Former Crown Resorts employee, “dumped like a used napkin,” sues

Two people arguing on a courthouseOn top of the two lawsuits it is facing for its inability to properly and responsibly lead operations, Australia’s Crown Resorts is now looking at another lawsuit. A former employee caught up in the casino operator’s illegal marketing efforts targeting Chinese high rollers a few years ago is back in the spotlight, suing the company after being “dumped like a used napkin” in connection with that debacle in 2016. Jenny Jiang is one of 19 employees who were arrested in China four years ago for allegedly doing what Crown had hired them to do.

Jiang helped bring Crown’s conduct to the surface in 2016 and is still trying to recover from her arrest and the subsequent fallout from the ordeal. She was later accused by Crown of being a “gold-digger” in ads the company took out in newspapers as it tried to diminish the impact of the case, and Jiang had previously requested a formal apology for what she considers slander. With Crown remaining silent, she felt the lawsuit was the only course of action, explaining to Australia’s ABC News, “Crown operated in China without care to their staff. Their actions hurt me and my family. They have not been held accountable. I want justice.”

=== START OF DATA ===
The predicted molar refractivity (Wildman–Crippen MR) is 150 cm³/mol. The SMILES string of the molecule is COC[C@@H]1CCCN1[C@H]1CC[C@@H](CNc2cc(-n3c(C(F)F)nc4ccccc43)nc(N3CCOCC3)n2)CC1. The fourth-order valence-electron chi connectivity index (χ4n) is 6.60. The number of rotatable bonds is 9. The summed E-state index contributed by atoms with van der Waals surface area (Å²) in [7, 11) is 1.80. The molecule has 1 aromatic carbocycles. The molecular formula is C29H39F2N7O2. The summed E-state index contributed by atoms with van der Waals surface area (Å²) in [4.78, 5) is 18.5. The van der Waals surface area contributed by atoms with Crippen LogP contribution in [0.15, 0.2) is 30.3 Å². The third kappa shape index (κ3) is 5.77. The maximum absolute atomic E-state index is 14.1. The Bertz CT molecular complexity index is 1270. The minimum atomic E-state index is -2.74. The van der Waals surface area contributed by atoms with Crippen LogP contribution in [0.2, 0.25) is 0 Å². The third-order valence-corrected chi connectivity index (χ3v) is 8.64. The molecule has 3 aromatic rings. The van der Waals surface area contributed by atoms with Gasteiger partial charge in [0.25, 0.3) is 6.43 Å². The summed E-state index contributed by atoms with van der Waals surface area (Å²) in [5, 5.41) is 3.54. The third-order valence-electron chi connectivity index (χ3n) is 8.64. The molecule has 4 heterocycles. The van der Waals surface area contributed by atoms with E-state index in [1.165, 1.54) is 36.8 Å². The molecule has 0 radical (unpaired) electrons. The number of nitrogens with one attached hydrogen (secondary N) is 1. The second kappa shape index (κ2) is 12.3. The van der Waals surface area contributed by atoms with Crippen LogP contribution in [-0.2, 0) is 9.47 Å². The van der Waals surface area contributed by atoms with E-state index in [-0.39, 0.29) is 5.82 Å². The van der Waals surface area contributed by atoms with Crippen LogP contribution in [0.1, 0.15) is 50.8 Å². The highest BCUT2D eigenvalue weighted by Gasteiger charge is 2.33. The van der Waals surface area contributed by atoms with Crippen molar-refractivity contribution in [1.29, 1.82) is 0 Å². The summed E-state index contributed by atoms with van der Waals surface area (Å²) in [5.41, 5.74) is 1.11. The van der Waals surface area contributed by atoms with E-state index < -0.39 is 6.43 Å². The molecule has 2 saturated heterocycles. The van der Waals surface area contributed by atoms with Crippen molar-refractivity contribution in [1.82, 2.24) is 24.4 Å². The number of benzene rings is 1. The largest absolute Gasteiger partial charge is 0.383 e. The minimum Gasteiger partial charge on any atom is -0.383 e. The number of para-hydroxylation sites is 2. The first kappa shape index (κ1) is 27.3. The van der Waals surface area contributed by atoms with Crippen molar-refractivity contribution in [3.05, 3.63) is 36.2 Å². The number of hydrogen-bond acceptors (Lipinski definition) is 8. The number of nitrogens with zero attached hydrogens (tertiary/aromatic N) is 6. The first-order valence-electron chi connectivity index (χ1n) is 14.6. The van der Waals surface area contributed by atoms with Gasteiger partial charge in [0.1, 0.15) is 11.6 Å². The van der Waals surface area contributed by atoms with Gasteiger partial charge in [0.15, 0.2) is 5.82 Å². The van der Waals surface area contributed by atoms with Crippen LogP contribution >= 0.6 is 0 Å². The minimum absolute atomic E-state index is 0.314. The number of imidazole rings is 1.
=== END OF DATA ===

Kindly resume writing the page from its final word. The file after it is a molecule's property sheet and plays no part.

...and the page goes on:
Jiang is looking for compensation for the company’s treatment, as well as suffering caused by the arrest. At the time, she was working as an administrative assist for Crown in Shanghai, but was forcefully removed from her home in October 2016, which has left emotional and mental scars. She adds, “Every year, the night we’ve been arrested, it feels like an anniversary for us. But it wasn’t a good memory because you remember that forever.”

As Crown continues to answer for its long list of questionable activities, including money laundering and machine tampering, the questionable marketing practices in China have come up several times. Even Crown’s own chairperson, Helen Coonan, called out the company for its reaction to Jiang’s whistleblowing, calling it “highly inappropriate.” That admission will certainly come into play as the new lawsuit makes its way to a judge.

Following Jiang’s arrest, she was released, but the case is still moving forward in China. Crown let her go after the scandal broke, and the fact that she has a criminal record in China is making it virtually impossible to find a new job. She says of Crown’s business model of putting profits before personnel, “We brought so much revenue, so much business and profit for Crown. And we were just dumped like a used napkin. That’s why I feel so angry — I feel so upset with what happened and what they’re saying about me.”